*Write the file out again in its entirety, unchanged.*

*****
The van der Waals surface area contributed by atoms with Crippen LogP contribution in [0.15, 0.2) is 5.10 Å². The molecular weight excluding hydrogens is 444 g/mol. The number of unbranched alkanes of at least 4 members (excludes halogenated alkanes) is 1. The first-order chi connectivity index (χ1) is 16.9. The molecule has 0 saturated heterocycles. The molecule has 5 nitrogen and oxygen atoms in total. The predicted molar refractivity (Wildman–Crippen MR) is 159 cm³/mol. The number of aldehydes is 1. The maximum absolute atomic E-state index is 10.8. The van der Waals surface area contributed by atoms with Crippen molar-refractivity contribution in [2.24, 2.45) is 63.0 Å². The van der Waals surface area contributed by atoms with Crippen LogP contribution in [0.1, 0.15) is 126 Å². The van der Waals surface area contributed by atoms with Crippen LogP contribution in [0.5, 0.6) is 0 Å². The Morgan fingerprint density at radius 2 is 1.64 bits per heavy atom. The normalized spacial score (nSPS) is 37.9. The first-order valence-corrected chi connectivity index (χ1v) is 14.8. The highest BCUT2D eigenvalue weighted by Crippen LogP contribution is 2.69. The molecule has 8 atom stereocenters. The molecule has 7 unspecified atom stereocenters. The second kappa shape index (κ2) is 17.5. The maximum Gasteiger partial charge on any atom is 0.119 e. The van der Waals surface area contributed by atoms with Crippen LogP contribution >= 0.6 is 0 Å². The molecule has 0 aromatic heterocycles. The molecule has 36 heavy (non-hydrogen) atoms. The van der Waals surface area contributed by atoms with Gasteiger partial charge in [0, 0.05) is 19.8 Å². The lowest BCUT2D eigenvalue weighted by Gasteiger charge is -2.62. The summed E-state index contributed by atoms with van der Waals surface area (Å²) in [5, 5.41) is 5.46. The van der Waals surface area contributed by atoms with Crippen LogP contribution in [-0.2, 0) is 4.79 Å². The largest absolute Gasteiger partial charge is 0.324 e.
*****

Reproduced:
The van der Waals surface area contributed by atoms with Crippen LogP contribution in [0.15, 0.2) is 5.10 Å². The molecular weight excluding hydrogens is 444 g/mol. The number of unbranched alkanes of at least 4 members (excludes halogenated alkanes) is 1. The first-order chi connectivity index (χ1) is 16.9. The molecule has 0 saturated heterocycles. The molecule has 5 nitrogen and oxygen atoms in total. The predicted molar refractivity (Wildman–Crippen MR) is 159 cm³/mol. The number of aldehydes is 1. The maximum absolute atomic E-state index is 10.8. The van der Waals surface area contributed by atoms with Crippen molar-refractivity contribution in [2.24, 2.45) is 63.0 Å². The van der Waals surface area contributed by atoms with Crippen LogP contribution in [0.1, 0.15) is 126 Å². The van der Waals surface area contributed by atoms with Crippen LogP contribution in [0.5, 0.6) is 0 Å². The Morgan fingerprint density at radius 2 is 1.64 bits per heavy atom. The normalized spacial score (nSPS) is 37.9. The first-order valence-corrected chi connectivity index (χ1v) is 14.8. The highest BCUT2D eigenvalue weighted by Crippen LogP contribution is 2.69. The molecule has 8 atom stereocenters. The molecule has 7 unspecified atom stereocenters. The second kappa shape index (κ2) is 17.5. The maximum Gasteiger partial charge on any atom is 0.119 e. The van der Waals surface area contributed by atoms with Crippen LogP contribution >= 0.6 is 0 Å². The molecule has 0 aromatic heterocycles. The molecule has 36 heavy (non-hydrogen) atoms. The van der Waals surface area contributed by atoms with Gasteiger partial charge in [0, 0.05) is 19.8 Å². The lowest BCUT2D eigenvalue weighted by Gasteiger charge is -2.62. The summed E-state index contributed by atoms with van der Waals surface area (Å²) in [5, 5.41) is 5.46. The van der Waals surface area contributed by atoms with Crippen LogP contribution in [-0.2, 0) is 4.79 Å². The largest absolute Gasteiger partial charge is 0.324 e.